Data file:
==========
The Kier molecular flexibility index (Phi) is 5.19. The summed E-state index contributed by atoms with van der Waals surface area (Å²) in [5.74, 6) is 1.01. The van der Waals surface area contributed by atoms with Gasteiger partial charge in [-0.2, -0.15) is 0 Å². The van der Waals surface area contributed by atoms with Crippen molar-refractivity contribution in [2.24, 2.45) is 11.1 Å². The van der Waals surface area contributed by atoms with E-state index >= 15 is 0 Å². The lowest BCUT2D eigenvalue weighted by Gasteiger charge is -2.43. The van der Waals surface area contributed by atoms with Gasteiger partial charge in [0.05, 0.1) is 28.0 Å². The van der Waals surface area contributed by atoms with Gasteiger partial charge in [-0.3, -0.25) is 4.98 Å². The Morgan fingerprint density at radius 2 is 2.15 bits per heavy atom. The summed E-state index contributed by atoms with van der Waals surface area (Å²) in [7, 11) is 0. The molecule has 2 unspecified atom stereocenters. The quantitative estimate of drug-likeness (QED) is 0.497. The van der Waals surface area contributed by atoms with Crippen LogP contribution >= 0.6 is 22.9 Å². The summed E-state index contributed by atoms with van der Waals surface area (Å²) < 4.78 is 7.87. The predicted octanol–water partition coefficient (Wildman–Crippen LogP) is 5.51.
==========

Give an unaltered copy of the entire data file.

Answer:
The Kier molecular flexibility index (Phi) is 5.19. The summed E-state index contributed by atoms with van der Waals surface area (Å²) in [5.74, 6) is 1.01. The van der Waals surface area contributed by atoms with Gasteiger partial charge in [-0.2, -0.15) is 0 Å². The van der Waals surface area contributed by atoms with Crippen molar-refractivity contribution in [2.24, 2.45) is 11.1 Å². The van der Waals surface area contributed by atoms with E-state index >= 15 is 0 Å². The lowest BCUT2D eigenvalue weighted by Gasteiger charge is -2.43. The van der Waals surface area contributed by atoms with Gasteiger partial charge in [0.05, 0.1) is 28.0 Å². The van der Waals surface area contributed by atoms with Gasteiger partial charge in [-0.3, -0.25) is 4.98 Å². The Morgan fingerprint density at radius 2 is 2.15 bits per heavy atom. The summed E-state index contributed by atoms with van der Waals surface area (Å²) in [7, 11) is 0. The molecule has 2 unspecified atom stereocenters. The quantitative estimate of drug-likeness (QED) is 0.497. The van der Waals surface area contributed by atoms with Crippen LogP contribution >= 0.6 is 22.9 Å². The summed E-state index contributed by atoms with van der Waals surface area (Å²) < 4.78 is 7.87. The predicted octanol–water partition coefficient (Wildman–Crippen LogP) is 5.51.